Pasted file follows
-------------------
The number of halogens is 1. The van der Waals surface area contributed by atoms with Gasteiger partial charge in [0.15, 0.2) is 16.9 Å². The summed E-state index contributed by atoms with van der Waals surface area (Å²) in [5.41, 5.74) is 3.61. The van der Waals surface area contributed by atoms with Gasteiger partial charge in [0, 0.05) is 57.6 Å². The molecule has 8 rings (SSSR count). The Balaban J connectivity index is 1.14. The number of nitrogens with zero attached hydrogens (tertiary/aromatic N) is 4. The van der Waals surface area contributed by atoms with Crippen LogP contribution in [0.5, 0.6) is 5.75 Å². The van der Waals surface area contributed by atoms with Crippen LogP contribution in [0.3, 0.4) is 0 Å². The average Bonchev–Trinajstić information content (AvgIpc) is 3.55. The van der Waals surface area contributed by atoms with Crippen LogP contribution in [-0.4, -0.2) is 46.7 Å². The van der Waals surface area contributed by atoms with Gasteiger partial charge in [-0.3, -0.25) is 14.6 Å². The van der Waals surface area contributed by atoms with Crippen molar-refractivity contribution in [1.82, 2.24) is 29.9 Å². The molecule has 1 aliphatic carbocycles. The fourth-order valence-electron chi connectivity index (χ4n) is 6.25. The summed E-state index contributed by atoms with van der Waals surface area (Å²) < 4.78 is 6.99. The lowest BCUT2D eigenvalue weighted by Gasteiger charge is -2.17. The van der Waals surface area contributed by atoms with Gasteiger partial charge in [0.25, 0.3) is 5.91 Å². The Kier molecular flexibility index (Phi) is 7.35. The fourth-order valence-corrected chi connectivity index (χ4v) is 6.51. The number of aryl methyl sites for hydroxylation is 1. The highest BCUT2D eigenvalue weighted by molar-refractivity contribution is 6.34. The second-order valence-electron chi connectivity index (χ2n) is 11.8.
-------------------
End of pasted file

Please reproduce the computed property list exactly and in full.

The number of halogens is 1. The van der Waals surface area contributed by atoms with Gasteiger partial charge in [0.15, 0.2) is 16.9 Å². The summed E-state index contributed by atoms with van der Waals surface area (Å²) in [5.41, 5.74) is 3.61. The van der Waals surface area contributed by atoms with Gasteiger partial charge in [0, 0.05) is 57.6 Å². The molecule has 8 rings (SSSR count). The Balaban J connectivity index is 1.14. The number of nitrogens with zero attached hydrogens (tertiary/aromatic N) is 4. The van der Waals surface area contributed by atoms with Crippen LogP contribution in [0.5, 0.6) is 5.75 Å². The van der Waals surface area contributed by atoms with Crippen LogP contribution in [0.3, 0.4) is 0 Å². The average Bonchev–Trinajstić information content (AvgIpc) is 3.55. The van der Waals surface area contributed by atoms with Crippen LogP contribution in [-0.4, -0.2) is 46.7 Å². The van der Waals surface area contributed by atoms with Gasteiger partial charge in [-0.3, -0.25) is 14.6 Å². The van der Waals surface area contributed by atoms with Crippen molar-refractivity contribution in [1.82, 2.24) is 29.9 Å². The molecule has 1 aliphatic carbocycles. The fourth-order valence-electron chi connectivity index (χ4n) is 6.25. The summed E-state index contributed by atoms with van der Waals surface area (Å²) < 4.78 is 6.99. The lowest BCUT2D eigenvalue weighted by Gasteiger charge is -2.17. The van der Waals surface area contributed by atoms with Gasteiger partial charge in [0.25, 0.3) is 5.91 Å². The Kier molecular flexibility index (Phi) is 7.35. The fourth-order valence-corrected chi connectivity index (χ4v) is 6.51. The number of aryl methyl sites for hydroxylation is 1. The highest BCUT2D eigenvalue weighted by molar-refractivity contribution is 6.34. The second-order valence-electron chi connectivity index (χ2n) is 11.8.